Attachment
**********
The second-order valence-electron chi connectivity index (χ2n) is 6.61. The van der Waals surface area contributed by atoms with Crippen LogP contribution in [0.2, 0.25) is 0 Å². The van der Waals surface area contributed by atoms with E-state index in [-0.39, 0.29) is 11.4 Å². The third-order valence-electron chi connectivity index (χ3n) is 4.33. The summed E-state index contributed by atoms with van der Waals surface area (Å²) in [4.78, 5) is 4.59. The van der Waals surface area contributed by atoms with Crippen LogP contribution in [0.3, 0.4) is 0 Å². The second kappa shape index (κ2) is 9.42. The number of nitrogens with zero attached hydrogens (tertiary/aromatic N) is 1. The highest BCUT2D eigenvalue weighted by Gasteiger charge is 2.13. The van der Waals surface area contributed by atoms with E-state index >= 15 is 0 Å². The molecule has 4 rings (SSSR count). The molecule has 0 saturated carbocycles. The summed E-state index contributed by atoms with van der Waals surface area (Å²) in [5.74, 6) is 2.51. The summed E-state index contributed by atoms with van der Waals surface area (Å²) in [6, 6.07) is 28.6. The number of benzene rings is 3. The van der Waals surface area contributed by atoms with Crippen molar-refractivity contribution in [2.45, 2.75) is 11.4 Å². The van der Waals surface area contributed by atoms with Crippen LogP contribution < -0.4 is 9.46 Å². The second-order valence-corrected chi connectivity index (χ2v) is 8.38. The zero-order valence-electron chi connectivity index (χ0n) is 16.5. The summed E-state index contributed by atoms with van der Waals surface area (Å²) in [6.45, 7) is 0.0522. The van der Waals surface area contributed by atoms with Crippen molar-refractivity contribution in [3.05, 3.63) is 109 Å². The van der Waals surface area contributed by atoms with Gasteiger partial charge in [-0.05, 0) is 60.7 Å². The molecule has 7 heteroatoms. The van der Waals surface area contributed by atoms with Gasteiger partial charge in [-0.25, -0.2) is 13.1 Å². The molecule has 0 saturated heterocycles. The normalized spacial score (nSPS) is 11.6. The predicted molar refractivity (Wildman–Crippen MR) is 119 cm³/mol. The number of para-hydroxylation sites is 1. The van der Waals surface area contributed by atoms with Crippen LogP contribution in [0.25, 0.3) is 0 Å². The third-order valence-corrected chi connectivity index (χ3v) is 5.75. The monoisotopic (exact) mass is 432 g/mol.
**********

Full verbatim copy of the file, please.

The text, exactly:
The second-order valence-electron chi connectivity index (χ2n) is 6.61. The van der Waals surface area contributed by atoms with Crippen LogP contribution in [0.2, 0.25) is 0 Å². The van der Waals surface area contributed by atoms with E-state index in [-0.39, 0.29) is 11.4 Å². The third-order valence-electron chi connectivity index (χ3n) is 4.33. The summed E-state index contributed by atoms with van der Waals surface area (Å²) in [4.78, 5) is 4.59. The van der Waals surface area contributed by atoms with Crippen LogP contribution in [0.3, 0.4) is 0 Å². The second kappa shape index (κ2) is 9.42. The number of nitrogens with zero attached hydrogens (tertiary/aromatic N) is 1. The highest BCUT2D eigenvalue weighted by Gasteiger charge is 2.13. The van der Waals surface area contributed by atoms with E-state index >= 15 is 0 Å². The molecule has 4 rings (SSSR count). The molecule has 0 saturated carbocycles. The summed E-state index contributed by atoms with van der Waals surface area (Å²) in [5.74, 6) is 2.51. The summed E-state index contributed by atoms with van der Waals surface area (Å²) in [6, 6.07) is 28.6. The number of benzene rings is 3. The van der Waals surface area contributed by atoms with Crippen molar-refractivity contribution in [2.45, 2.75) is 11.4 Å². The van der Waals surface area contributed by atoms with Crippen LogP contribution < -0.4 is 9.46 Å². The second-order valence-corrected chi connectivity index (χ2v) is 8.38. The zero-order valence-electron chi connectivity index (χ0n) is 16.5. The summed E-state index contributed by atoms with van der Waals surface area (Å²) in [6.45, 7) is 0.0522. The van der Waals surface area contributed by atoms with Crippen molar-refractivity contribution in [3.05, 3.63) is 109 Å². The van der Waals surface area contributed by atoms with Gasteiger partial charge in [-0.05, 0) is 60.7 Å². The molecule has 7 heteroatoms. The van der Waals surface area contributed by atoms with Gasteiger partial charge in [-0.25, -0.2) is 13.1 Å². The molecule has 0 saturated heterocycles. The normalized spacial score (nSPS) is 11.6. The predicted molar refractivity (Wildman–Crippen MR) is 119 cm³/mol. The number of para-hydroxylation sites is 1. The van der Waals surface area contributed by atoms with Crippen LogP contribution in [0.25, 0.3) is 0 Å². The third-order valence-corrected chi connectivity index (χ3v) is 5.75. The monoisotopic (exact) mass is 432 g/mol.